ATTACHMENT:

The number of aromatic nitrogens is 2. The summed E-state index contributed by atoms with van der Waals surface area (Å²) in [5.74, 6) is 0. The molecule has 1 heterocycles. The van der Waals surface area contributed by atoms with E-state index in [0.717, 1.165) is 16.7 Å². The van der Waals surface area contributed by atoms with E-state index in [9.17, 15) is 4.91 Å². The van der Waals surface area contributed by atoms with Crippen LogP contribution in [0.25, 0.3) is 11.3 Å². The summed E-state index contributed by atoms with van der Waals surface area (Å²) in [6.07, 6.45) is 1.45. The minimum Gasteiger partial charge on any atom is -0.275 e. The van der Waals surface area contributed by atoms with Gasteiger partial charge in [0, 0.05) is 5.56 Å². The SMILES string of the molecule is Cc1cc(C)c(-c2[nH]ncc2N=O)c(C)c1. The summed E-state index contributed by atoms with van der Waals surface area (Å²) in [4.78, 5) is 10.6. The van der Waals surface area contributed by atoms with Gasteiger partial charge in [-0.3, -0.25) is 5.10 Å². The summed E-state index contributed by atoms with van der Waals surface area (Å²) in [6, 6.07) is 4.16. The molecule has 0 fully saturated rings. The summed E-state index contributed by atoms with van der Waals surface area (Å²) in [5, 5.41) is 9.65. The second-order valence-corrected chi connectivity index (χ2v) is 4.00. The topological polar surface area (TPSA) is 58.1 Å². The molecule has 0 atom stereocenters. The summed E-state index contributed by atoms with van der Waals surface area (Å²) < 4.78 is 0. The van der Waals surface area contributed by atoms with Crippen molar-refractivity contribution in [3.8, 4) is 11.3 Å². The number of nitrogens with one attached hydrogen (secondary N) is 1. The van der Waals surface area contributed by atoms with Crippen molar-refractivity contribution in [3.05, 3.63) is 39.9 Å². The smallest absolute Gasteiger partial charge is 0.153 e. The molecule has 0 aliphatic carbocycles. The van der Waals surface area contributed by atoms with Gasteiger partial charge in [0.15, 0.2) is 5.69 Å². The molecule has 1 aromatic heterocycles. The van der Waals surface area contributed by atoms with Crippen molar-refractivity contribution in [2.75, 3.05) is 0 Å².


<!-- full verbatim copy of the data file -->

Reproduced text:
The number of aromatic nitrogens is 2. The summed E-state index contributed by atoms with van der Waals surface area (Å²) in [5.74, 6) is 0. The molecule has 1 heterocycles. The van der Waals surface area contributed by atoms with E-state index in [0.717, 1.165) is 16.7 Å². The van der Waals surface area contributed by atoms with E-state index in [9.17, 15) is 4.91 Å². The van der Waals surface area contributed by atoms with Crippen LogP contribution in [0.25, 0.3) is 11.3 Å². The summed E-state index contributed by atoms with van der Waals surface area (Å²) in [6.07, 6.45) is 1.45. The minimum Gasteiger partial charge on any atom is -0.275 e. The van der Waals surface area contributed by atoms with Gasteiger partial charge in [0, 0.05) is 5.56 Å². The SMILES string of the molecule is Cc1cc(C)c(-c2[nH]ncc2N=O)c(C)c1. The summed E-state index contributed by atoms with van der Waals surface area (Å²) in [4.78, 5) is 10.6. The van der Waals surface area contributed by atoms with Gasteiger partial charge in [-0.3, -0.25) is 5.10 Å². The summed E-state index contributed by atoms with van der Waals surface area (Å²) in [6, 6.07) is 4.16. The molecule has 0 fully saturated rings. The summed E-state index contributed by atoms with van der Waals surface area (Å²) in [5, 5.41) is 9.65. The second-order valence-corrected chi connectivity index (χ2v) is 4.00. The topological polar surface area (TPSA) is 58.1 Å². The molecule has 0 atom stereocenters. The summed E-state index contributed by atoms with van der Waals surface area (Å²) < 4.78 is 0. The van der Waals surface area contributed by atoms with Crippen molar-refractivity contribution in [3.8, 4) is 11.3 Å². The number of nitrogens with one attached hydrogen (secondary N) is 1. The van der Waals surface area contributed by atoms with Crippen molar-refractivity contribution in [3.05, 3.63) is 39.9 Å². The smallest absolute Gasteiger partial charge is 0.153 e. The molecule has 0 aliphatic carbocycles. The van der Waals surface area contributed by atoms with Gasteiger partial charge in [0.15, 0.2) is 5.69 Å². The molecule has 1 aromatic heterocycles. The van der Waals surface area contributed by atoms with Crippen molar-refractivity contribution in [2.75, 3.05) is 0 Å².